This is what Telfer School of Management professor Allan Riding found in his recent study about the financing preferences of small and medium-sized enterprises.
While debt financing remains the most popular form of funding, firms that invest in research and development often aren't prime candidates, Mr. Riding said.
"These firms, from the point of view of the lender, are relatively risky. Partly because you never know what the outcome of R&D will be, partly because often R&D requires follow-on investment," he said.
The study, published recently in Venture Capital: An International Journal of Entrepreneurial Finance under the title "Investing in R&D: SME Financing Preferences," was co-authored by Barbara Orser and Tyler Chamberlin, also from Telfer.
"When we're commercializing research and development and successfully coming up with innovation, and we want to take those to market, we need to have a supply of equity financing," Mr. Riding said.
That includes angel investors and venture capitalists who provide capital in exchange for shares in the company.
"Angel investors are absolutely key and essential for very early-stage firms," he said. "When you're looking for your first million or $500,000, angels are it."
Venture capital becomes essential for further, larger denominations of money, but angels are also important for their non-financial value, including advice, experience, contacts, office space and co-signing of loans, Mr. Riding said.
"They're mentors, and they want to be mentors," he said.
The study's findings are particularly important for Ottawa because of its healthy number of tech-based firms, Mr. Riding said, and are a strong indication that equity finance needs to have a larger presence in Canada.
"When I was a teen, I wanted to go to a dance with 95 girls and five guys. The five guys get asked to dance a lot," he said. "That's the way it is in Canada. There's only a handful of VCs."
The high demand leads angels and VCs to spread themselves thinly, and creates an opportunity for U.S. VCs to scoop up Canadian companies after Canadian angels have invested in their early stages.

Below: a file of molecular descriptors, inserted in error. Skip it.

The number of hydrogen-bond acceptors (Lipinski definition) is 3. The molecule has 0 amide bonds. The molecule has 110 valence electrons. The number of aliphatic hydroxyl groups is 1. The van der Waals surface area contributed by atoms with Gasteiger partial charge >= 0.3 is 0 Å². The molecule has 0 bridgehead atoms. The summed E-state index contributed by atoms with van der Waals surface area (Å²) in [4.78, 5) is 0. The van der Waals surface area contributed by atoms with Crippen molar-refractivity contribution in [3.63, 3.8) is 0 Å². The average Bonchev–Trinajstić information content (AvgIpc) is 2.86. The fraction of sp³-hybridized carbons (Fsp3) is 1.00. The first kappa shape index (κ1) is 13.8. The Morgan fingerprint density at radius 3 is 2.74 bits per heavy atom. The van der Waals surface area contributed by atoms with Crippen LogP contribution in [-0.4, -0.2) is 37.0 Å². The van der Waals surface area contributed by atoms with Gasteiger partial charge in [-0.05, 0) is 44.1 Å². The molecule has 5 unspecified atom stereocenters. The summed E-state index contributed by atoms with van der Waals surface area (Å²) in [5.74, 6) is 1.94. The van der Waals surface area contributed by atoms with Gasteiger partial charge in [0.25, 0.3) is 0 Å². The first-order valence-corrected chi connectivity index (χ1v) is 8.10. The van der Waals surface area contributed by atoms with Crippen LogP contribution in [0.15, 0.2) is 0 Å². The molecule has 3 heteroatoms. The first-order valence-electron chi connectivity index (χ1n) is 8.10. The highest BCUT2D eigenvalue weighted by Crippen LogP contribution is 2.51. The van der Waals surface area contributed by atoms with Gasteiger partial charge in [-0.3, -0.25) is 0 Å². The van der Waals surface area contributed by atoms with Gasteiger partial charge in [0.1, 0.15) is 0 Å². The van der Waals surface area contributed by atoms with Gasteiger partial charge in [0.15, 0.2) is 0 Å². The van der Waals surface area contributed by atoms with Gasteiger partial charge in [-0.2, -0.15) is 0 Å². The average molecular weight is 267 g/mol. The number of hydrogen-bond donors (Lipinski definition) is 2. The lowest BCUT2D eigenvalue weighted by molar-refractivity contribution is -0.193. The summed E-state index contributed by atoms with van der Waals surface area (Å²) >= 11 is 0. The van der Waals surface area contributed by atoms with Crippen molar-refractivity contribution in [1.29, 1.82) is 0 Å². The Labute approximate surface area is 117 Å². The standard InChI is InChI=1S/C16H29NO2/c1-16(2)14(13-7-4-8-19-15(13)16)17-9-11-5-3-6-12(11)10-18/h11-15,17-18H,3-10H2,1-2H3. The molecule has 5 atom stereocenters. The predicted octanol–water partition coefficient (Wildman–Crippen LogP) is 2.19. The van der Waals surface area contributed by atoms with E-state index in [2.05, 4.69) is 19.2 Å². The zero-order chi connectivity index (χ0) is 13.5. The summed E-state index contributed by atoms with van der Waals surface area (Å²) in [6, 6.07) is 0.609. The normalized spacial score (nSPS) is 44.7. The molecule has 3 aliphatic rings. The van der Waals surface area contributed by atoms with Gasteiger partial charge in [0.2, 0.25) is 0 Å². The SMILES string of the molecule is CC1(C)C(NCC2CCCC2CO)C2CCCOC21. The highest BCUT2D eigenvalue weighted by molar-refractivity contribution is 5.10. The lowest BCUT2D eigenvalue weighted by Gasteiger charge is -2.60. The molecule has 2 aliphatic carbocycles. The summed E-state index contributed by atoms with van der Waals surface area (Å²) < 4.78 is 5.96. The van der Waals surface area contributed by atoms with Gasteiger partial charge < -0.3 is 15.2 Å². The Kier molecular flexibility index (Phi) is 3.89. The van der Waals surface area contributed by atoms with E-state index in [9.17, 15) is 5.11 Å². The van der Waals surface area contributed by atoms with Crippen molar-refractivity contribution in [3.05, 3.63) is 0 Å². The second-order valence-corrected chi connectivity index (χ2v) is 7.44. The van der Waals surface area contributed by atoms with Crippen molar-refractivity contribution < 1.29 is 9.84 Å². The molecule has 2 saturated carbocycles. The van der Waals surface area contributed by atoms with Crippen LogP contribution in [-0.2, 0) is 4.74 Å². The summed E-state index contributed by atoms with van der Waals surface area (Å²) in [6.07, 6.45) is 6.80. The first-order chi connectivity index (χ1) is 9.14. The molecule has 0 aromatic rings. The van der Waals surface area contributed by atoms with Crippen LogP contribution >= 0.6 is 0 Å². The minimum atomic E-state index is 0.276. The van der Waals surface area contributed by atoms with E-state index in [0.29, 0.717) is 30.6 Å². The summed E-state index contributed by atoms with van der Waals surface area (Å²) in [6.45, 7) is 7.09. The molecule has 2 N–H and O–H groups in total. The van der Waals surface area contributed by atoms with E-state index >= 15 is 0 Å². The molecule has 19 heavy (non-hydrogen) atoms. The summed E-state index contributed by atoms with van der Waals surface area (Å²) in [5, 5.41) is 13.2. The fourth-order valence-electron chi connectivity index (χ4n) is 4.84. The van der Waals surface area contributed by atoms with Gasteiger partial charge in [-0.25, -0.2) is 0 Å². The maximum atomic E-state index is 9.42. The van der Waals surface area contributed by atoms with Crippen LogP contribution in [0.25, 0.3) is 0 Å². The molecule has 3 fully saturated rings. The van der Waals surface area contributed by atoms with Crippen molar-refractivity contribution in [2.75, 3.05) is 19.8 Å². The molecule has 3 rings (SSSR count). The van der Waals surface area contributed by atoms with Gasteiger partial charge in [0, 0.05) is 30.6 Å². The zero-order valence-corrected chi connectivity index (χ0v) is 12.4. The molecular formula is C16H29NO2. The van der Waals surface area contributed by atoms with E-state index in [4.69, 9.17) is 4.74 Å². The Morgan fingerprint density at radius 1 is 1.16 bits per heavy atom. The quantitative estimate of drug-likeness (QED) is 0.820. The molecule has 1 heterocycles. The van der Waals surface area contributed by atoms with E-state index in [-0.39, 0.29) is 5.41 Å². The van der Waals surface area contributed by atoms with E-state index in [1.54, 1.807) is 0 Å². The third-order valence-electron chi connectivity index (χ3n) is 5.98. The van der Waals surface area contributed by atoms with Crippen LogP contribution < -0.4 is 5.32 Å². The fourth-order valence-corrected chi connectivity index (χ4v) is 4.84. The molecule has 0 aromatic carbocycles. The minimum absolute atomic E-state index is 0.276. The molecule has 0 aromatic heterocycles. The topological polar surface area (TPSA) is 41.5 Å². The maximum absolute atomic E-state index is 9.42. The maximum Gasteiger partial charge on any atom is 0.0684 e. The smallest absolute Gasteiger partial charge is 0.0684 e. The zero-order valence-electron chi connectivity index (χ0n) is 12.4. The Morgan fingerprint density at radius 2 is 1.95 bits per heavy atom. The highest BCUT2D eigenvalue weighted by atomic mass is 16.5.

"It means our small, early-stage capitalists are taking all the risks, and the successes are becoming foreign-owned," he said.
A BIT OF ADVICE
Canadian VCs tend to be smaller in size and budget, which can lead to an over-syndication of firms and complex share structures.
"If you're going to look for VCs, err on the side of a large fund," Mr. Riding said. "The deeper pockets will be there as the firm grows. If they're seeking from a smaller firm, they will have to cast the net more widely."
Another financing option underused by tech companies is supplier financing, or trade capital, an arrangement with suppliers of goods and services where payment terms are deferred.
This means there is time to resell products before payment is due, Mr. Riding said. The method also provides a creative alternative to traditional financing.
"That approach means you reduce your need for the banks, which is absolutely a good thing," he said. "Having alternatives is always a good thing."
Follow-up research will include looking at what other countries around the world are doing to promote equity financing. One promising example is the UK Innovation Investment Fund, launched in 2009. The British government lends money to VCs through competition, enabling small funds to become larger ones and to eventually have the capacity to pay back the money from the government.
TALKING TO AN ANGEL
An OBJ Q&A with Laurie Davis, co-founder of Purple Angel and the Capital Angel Network and former vice-president of Nortel Networks.
Q: How important is equity financing to startups?
A: It's critical. Most new companies wouldn't survive without it. You have to have money before the banks lend it to you. Starting out, there's no alternative.
Q: Are there many good investment opportunities here in Ottawa?
A: I think there's a lot of bright people with a lot of bright ideas who are determined to make their companies successful ... Most angels will tell you, you may invest in one of 50 things you see. That doesn't mean 49 of them are bad, but there's a pretty good chunk of them that aren't a good business opportunity.
Q: What makes a good investment?
A: It's the old adage: the most important thing is the entrepreneur. Do they have what it takes to build a business? Whatever we invest in today, one thing you can guarantee is that two years from now it won't look anything like it looks like today. They need to be able to handle that. Their plan is going to change, and they need to make all the right decisions to weather the storms.
Q: What needs to be done to improve the equity financing landscape in Ottawa?
A: I think a lack of investment is a problem. There are angels, but there's always room for more. An even bigger problem is the fact that firms can't get the second round of funding. They go out of business or grow so slowly that they're overtaken by others growing faster.
Q: What is going on in Ottawa's angel community?
A: There's a bunch of things that are happening. You can't ever solve these problems, you can just make them better every year ... There's actually a reasonable amount being invested all the time, but for the most part it's quiet – a lot happens below the radar. It feeds the feeling that nothing is happening. We need to find a way to improve the mood.